Prostate Cancer Research Program: Radio-sensitizing Effects of Novel Histone De-acetylase Inhibitors in Prostate Cancer

  • Gupta, Seema (PI)
  • Ahmed, Mansoor (CoI)

Grants and Contracts Details


Public abstract: Radio-sensitizing effects of novel histone de-acetylase inhibitors in prostate cancer Seema Gupta, Ph.D. The current therapies used for the treatment of prostate tumors have limitations. It is often observed that there is relapse in prostate cancer patients who respond to androgen (a hormone required for growth of cells) depleting drug therapy initially. To achieve better results there is an ongoing search for novel therapeutic strategies. One such approach could be to induce cell death (one of them is apoptosis) and inhibit cell growth. However, modalities used for treatment of prostate cancer may themselves lead to release of certain factors that often confer resistance for subsequent treatment. Thus, we hypothesize that treatment of prostate cancer cells with radiation will induce genes that have both killing functions as well as induce genes that have cell survival functions. For example, genes that functions for cell killing and induced by treatment are Bax and others and the gene that induces cell proliferation is NFkappaB. Hence, strategies that can block selectively the signaling pathways responsible for growth and induce expression of genes responsible for cell death will be beneficial for complete eradication of prostate cancer. This could be obtained by inhibiting NFkappaB signaling which is responsible for cell growth (i.e. pro-survival) using histone de-acetylase (HDAC) inhibitors and inducing expression of Bax and other downstream proteins that are responsible for apoptosis (i.e. anti-survival/pro-apoptotic). This proposal will be tested in both androgen dependent and independent prostate cancer cell lines and prostate tumor bearing mice by inhibiting radiation-induced NFkappaB by HDAC (an enzyme that is required for chromatin remodeling and thus changes the expression of certain genes) inhibitors: VAD-18 and VAD-20. Some of the HDAC inhibitors are already undergoing clinical trials without radiation. Thus, the three specific aims of this proposal will help in examining which genes are affected by radiation and HDAC inhibitors treatments and relate that to cell death. The results will also help in understanding the molecular mechanisms responsible for enhanced radio-sensitivity in the presence of these inhibitors. This project takes an innovative approach of combining the radiation with HDAC inhibitors in inducing enhanced cell death and tumor regression. The results of these experiments will be the basis for future clinical trials in patients utilizing this combined treatment.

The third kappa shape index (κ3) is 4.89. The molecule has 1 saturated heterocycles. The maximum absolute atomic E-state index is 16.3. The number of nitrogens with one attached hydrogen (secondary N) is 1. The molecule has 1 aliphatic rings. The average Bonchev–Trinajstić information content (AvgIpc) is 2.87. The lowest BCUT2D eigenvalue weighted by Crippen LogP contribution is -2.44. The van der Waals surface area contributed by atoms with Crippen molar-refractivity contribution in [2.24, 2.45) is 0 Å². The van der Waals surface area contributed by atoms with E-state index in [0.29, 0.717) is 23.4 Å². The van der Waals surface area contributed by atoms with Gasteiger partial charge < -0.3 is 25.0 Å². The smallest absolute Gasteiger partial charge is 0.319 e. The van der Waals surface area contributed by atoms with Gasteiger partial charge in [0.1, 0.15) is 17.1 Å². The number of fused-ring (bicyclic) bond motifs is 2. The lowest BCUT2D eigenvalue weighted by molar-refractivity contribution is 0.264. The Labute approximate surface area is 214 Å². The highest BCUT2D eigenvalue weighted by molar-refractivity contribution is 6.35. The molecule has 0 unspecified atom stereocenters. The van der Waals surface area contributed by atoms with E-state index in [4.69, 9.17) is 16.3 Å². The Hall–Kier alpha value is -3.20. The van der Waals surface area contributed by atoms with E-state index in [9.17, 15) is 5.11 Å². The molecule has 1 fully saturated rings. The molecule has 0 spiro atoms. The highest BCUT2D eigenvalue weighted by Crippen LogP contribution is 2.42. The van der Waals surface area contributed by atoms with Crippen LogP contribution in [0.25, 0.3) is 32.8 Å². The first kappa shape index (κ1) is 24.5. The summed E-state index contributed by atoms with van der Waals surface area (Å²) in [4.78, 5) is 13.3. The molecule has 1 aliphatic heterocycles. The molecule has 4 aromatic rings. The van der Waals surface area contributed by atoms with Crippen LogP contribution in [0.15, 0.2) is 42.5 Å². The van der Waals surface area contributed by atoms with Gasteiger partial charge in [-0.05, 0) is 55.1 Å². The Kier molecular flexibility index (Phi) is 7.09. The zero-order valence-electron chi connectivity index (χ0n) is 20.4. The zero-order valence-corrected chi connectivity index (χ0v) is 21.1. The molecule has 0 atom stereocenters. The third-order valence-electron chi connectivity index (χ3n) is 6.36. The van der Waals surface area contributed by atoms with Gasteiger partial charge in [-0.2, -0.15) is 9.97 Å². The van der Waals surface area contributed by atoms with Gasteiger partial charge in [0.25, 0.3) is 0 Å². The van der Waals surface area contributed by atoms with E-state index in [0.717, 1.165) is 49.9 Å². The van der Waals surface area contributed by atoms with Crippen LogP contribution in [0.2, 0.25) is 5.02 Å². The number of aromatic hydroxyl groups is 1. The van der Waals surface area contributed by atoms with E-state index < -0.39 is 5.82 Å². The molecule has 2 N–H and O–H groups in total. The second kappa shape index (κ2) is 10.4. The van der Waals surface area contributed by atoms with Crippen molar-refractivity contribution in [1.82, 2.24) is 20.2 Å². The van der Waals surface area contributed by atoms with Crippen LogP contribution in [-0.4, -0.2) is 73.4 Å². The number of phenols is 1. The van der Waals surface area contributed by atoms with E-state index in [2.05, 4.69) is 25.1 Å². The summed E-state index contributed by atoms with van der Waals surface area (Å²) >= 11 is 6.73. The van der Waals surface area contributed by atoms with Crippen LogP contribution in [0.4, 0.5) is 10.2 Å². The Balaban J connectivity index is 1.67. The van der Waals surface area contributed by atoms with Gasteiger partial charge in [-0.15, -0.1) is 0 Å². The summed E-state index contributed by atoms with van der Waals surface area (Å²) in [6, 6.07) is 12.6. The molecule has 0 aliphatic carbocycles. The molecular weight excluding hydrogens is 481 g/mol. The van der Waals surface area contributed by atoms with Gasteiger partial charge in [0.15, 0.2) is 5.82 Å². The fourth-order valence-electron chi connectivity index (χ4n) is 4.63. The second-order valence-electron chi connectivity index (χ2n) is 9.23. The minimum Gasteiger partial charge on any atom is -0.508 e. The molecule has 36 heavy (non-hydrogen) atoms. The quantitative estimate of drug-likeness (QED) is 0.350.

Effective start/end date9/1/044/30/05


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